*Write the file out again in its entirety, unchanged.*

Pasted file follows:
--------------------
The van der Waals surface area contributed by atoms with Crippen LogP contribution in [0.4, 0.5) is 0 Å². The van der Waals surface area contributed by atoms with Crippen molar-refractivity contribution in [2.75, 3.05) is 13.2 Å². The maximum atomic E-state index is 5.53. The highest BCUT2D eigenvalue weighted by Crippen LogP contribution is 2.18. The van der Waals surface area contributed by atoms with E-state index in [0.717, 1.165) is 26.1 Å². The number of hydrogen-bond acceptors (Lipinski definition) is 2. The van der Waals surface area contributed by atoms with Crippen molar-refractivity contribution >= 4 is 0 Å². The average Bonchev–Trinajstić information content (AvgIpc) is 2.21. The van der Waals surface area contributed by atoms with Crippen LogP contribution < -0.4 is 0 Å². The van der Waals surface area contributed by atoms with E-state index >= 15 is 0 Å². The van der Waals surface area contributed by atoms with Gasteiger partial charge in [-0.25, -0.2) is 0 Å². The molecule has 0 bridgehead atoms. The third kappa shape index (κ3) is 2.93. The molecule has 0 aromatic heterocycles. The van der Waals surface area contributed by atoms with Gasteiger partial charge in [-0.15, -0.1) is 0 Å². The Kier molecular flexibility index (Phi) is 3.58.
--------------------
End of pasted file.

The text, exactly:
The van der Waals surface area contributed by atoms with Crippen LogP contribution in [0.4, 0.5) is 0 Å². The van der Waals surface area contributed by atoms with Crippen molar-refractivity contribution in [2.75, 3.05) is 13.2 Å². The maximum atomic E-state index is 5.53. The highest BCUT2D eigenvalue weighted by Crippen LogP contribution is 2.18. The van der Waals surface area contributed by atoms with E-state index in [0.717, 1.165) is 26.1 Å². The number of hydrogen-bond acceptors (Lipinski definition) is 2. The van der Waals surface area contributed by atoms with Crippen molar-refractivity contribution >= 4 is 0 Å². The average Bonchev–Trinajstić information content (AvgIpc) is 2.21. The van der Waals surface area contributed by atoms with Crippen LogP contribution < -0.4 is 0 Å². The van der Waals surface area contributed by atoms with E-state index >= 15 is 0 Å². The van der Waals surface area contributed by atoms with Gasteiger partial charge in [-0.25, -0.2) is 0 Å². The molecule has 0 bridgehead atoms. The third kappa shape index (κ3) is 2.93. The molecule has 0 aromatic heterocycles. The van der Waals surface area contributed by atoms with Gasteiger partial charge in [-0.15, -0.1) is 0 Å². The Kier molecular flexibility index (Phi) is 3.58.